Reading: The Curious Incident of the Dog in the Night-Time NOTE: I don’t have the book
Respond to at least 3 of the following threads w/ posts of a minimum 150 words each. Try to keep your responses focused: aim for a single point, which you expand on and illustrate with moments in the text.
1- In chapter 97, Christopher rejoices that “I saw 5 red cars in a row, which made it as Super Good Day, and I knew something special was going to happen” (53). We rational readers know that seeing 5 red cars in a row has no special bearing on cause and effect, but we might agree that Christopher’s superstitious belief may prime him to find significance arbitrarily. What kinds of superstitious beliefs, hysterias, or prophecy-seeking seem to be operating in our present-day world? How do they operate according to narrative logic, even in their irrationality?
2- On pages 43-44, Christopher makes a series of comments about the learning difficulties and special needs of his classmates, resolving to “prove that [he’s] not stupid” by earning an A grade on his A level in maths. (An A level is essentially be understood as a college-entrance exam in the UK.) To what extent would you say that testing provides Christopher an outlet for feeling normal? What are the limits of this outlet, and how do the limits of test-taking/test-success fail to account for the richness of Christopher’s life outside of school?
3- In chapter 53, we learn that Christopher’s mother has died. Pay close attention to Christopher’s reaction in this chapter and his hyper-emphasis on finding a medical explanation for how and why his mother has died at the early age of 38. How might we explain Christopher’s unique reaction to his mother’s death, and what are his subsequent actions and preoccupations meant to represent in the novel?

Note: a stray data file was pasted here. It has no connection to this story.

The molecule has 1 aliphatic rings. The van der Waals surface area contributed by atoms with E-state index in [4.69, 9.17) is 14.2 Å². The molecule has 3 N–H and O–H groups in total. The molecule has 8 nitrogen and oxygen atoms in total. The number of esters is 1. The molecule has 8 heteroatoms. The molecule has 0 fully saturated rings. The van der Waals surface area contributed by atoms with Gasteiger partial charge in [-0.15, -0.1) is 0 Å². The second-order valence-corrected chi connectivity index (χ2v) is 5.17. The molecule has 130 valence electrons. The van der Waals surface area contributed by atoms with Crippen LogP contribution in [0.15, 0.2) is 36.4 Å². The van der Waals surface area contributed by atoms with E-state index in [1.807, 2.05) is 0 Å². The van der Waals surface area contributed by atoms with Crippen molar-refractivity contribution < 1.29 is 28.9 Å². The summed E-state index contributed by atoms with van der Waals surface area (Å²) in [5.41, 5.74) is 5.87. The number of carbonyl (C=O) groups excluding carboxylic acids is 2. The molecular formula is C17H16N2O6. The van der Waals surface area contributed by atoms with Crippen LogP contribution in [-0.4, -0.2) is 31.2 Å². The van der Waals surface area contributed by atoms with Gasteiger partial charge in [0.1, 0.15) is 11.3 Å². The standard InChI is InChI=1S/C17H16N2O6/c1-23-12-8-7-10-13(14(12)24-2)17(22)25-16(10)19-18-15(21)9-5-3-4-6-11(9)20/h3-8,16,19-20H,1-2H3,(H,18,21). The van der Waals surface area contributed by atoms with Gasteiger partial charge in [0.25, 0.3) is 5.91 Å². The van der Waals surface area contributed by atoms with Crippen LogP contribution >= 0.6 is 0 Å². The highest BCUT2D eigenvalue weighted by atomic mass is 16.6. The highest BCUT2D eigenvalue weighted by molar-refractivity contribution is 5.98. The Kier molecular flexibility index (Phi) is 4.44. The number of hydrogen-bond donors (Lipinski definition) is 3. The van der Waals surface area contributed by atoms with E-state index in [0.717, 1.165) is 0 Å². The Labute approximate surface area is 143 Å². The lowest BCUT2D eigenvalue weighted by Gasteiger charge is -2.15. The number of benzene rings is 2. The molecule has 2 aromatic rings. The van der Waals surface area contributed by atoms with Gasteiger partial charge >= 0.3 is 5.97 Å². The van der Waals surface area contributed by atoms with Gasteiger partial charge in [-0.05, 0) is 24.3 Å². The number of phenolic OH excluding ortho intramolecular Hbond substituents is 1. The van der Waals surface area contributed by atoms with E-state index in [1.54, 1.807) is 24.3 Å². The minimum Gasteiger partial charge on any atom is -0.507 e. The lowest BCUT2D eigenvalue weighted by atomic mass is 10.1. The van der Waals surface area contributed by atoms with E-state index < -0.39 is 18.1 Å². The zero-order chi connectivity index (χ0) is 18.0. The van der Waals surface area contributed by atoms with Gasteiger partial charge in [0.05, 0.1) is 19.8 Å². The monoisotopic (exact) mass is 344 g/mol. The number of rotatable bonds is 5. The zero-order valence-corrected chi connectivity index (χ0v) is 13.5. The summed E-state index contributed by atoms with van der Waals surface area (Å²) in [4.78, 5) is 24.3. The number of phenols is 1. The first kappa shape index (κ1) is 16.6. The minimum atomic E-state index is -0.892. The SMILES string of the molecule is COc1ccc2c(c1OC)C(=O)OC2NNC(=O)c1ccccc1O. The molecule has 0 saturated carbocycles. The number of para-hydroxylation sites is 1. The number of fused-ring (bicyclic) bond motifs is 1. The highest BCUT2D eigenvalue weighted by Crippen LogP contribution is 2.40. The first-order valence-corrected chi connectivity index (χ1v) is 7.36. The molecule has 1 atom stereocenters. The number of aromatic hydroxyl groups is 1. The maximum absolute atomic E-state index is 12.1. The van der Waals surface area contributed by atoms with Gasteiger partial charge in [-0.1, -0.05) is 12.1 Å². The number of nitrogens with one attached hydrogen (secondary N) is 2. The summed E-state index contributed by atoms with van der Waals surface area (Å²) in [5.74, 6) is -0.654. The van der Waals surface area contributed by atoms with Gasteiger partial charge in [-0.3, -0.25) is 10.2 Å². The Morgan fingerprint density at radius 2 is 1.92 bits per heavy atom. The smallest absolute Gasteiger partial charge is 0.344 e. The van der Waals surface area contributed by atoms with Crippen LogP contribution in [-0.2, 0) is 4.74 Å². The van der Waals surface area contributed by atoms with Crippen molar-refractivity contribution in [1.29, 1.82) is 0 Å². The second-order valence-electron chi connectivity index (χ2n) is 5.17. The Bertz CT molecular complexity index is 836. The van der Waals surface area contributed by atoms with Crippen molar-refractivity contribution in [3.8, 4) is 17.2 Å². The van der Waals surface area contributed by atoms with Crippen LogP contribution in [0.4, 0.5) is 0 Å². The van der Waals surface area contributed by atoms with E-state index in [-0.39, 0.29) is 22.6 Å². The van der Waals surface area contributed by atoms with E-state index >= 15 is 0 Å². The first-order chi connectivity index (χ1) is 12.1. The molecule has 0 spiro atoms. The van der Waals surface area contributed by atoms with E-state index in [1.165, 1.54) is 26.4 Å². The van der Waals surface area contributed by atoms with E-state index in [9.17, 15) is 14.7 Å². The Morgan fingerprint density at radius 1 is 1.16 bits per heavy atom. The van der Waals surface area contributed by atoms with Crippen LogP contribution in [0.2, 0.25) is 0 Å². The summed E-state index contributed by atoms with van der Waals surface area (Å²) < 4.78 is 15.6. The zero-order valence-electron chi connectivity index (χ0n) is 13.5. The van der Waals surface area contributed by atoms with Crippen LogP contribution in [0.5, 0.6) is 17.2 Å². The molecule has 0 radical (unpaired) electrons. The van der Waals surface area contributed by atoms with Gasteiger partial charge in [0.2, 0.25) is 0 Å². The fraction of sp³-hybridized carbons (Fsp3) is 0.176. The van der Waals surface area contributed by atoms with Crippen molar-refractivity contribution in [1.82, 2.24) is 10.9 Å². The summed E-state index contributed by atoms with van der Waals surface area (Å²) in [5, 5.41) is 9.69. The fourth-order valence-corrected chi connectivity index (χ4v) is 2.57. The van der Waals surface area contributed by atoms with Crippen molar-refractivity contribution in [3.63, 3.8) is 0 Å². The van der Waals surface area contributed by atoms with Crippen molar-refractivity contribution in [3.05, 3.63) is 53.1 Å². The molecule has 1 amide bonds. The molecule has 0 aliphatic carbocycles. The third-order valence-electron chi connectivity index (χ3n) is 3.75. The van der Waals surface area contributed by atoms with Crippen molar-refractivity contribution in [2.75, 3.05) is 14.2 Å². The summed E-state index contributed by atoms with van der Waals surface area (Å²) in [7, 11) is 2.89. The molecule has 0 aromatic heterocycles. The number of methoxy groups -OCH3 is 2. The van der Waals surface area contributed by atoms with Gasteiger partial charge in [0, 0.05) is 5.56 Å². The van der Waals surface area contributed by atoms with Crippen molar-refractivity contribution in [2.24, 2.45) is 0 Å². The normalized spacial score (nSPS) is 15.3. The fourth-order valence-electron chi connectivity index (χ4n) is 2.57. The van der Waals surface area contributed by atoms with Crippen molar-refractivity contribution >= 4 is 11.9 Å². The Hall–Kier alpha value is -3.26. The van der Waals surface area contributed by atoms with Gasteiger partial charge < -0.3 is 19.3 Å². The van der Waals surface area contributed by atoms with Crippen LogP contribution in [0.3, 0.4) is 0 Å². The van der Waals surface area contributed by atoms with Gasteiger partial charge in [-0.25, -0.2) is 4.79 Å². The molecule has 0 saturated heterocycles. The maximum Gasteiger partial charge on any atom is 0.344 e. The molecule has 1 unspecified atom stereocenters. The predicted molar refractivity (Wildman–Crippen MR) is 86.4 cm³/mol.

4- Christopher provides the etymology of the word “metaphor” on page 15, explaining that it “means carrying something from one place to another. . . . This means that the word metaphor is a metaphor.” But he goes on to explain that metaphors “should be called a lie because a pig is not like a day and people do not have skeletons in their cupboards” (15). He then extends this reading to an analysis of his own name and is upset that his name references a story (about Christ) rather than himself. This raises the question, however: is it impossible for language/words to represent reality as such? Aren’t all names or words (i.e. signifiers) separate and detached from the real things they reference (i.e. the signified)? Or can language promote truth even despite the incongruity between words and the real world?
5- Haddon’s novel includes a series of illustrations and infographics (the first of which appear on pages 2-3 with images that represent emotions; others appear on pages 10-13, etc.). How do these images either supplement or constrain your reading of the narrative? More broadly, how might you extend your analysis of these infographics to infographics used it the real worldâ€”to what extent, for example, do infographics on news articles or social media project a narrative logic for understanding the world, politics, society, global health? Is this narrative logic ultimately helpful or reductive?
6- To what extent does Christopher’s relationship to knowledge mirror our own? On one hand, Christopher seems to be incredibly knowledgable about a wide array of subjects yet totally in the dark or else naive about others. Does our real-world situation re: the pandemic present a similar situation in which we might question our knowledge of the world?